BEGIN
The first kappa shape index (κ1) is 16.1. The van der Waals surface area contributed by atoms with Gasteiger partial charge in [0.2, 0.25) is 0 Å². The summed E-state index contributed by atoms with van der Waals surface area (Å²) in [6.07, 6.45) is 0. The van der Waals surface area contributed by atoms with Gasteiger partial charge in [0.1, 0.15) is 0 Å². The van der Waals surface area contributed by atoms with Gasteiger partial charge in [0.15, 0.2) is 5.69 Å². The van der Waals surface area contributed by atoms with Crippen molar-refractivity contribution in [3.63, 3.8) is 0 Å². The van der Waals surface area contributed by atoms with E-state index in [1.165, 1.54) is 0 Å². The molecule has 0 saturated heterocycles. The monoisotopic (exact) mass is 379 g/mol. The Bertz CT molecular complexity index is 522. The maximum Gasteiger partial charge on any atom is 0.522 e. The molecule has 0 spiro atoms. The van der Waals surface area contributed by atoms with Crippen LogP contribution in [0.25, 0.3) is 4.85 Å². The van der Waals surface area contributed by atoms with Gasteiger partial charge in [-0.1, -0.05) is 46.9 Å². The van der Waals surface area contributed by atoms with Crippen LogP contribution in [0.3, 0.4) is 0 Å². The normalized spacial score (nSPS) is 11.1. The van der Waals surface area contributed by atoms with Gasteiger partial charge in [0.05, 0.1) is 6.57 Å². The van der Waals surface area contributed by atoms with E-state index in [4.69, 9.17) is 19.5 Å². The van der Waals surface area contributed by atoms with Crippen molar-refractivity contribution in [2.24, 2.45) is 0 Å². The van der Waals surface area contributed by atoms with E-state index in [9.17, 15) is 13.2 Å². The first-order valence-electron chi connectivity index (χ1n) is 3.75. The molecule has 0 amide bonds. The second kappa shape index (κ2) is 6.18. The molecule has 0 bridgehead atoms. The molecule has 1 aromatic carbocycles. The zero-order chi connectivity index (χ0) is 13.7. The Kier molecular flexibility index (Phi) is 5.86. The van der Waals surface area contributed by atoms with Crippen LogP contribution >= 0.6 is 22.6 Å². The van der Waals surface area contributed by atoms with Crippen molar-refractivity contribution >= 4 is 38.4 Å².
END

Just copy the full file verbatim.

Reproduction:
The first kappa shape index (κ1) is 16.1. The van der Waals surface area contributed by atoms with Gasteiger partial charge in [0.2, 0.25) is 0 Å². The summed E-state index contributed by atoms with van der Waals surface area (Å²) in [6.07, 6.45) is 0. The van der Waals surface area contributed by atoms with Gasteiger partial charge in [0.1, 0.15) is 0 Å². The van der Waals surface area contributed by atoms with Gasteiger partial charge in [0.15, 0.2) is 5.69 Å². The van der Waals surface area contributed by atoms with Crippen molar-refractivity contribution in [3.63, 3.8) is 0 Å². The van der Waals surface area contributed by atoms with E-state index in [1.165, 1.54) is 0 Å². The molecule has 0 saturated heterocycles. The monoisotopic (exact) mass is 379 g/mol. The Bertz CT molecular complexity index is 522. The maximum Gasteiger partial charge on any atom is 0.522 e. The molecule has 0 spiro atoms. The van der Waals surface area contributed by atoms with Crippen LogP contribution in [0.25, 0.3) is 4.85 Å². The van der Waals surface area contributed by atoms with Gasteiger partial charge in [-0.1, -0.05) is 46.9 Å². The van der Waals surface area contributed by atoms with Crippen LogP contribution in [0.3, 0.4) is 0 Å². The normalized spacial score (nSPS) is 11.1. The van der Waals surface area contributed by atoms with Gasteiger partial charge in [0.05, 0.1) is 6.57 Å². The van der Waals surface area contributed by atoms with E-state index in [4.69, 9.17) is 19.5 Å². The van der Waals surface area contributed by atoms with Crippen molar-refractivity contribution in [2.24, 2.45) is 0 Å². The van der Waals surface area contributed by atoms with E-state index in [9.17, 15) is 13.2 Å². The first-order valence-electron chi connectivity index (χ1n) is 3.75. The molecule has 0 amide bonds. The second kappa shape index (κ2) is 6.18. The molecule has 0 bridgehead atoms. The molecule has 1 aromatic carbocycles. The zero-order chi connectivity index (χ0) is 13.7. The Kier molecular flexibility index (Phi) is 5.86. The van der Waals surface area contributed by atoms with Crippen LogP contribution >= 0.6 is 22.6 Å². The van der Waals surface area contributed by atoms with Crippen molar-refractivity contribution >= 4 is 38.4 Å².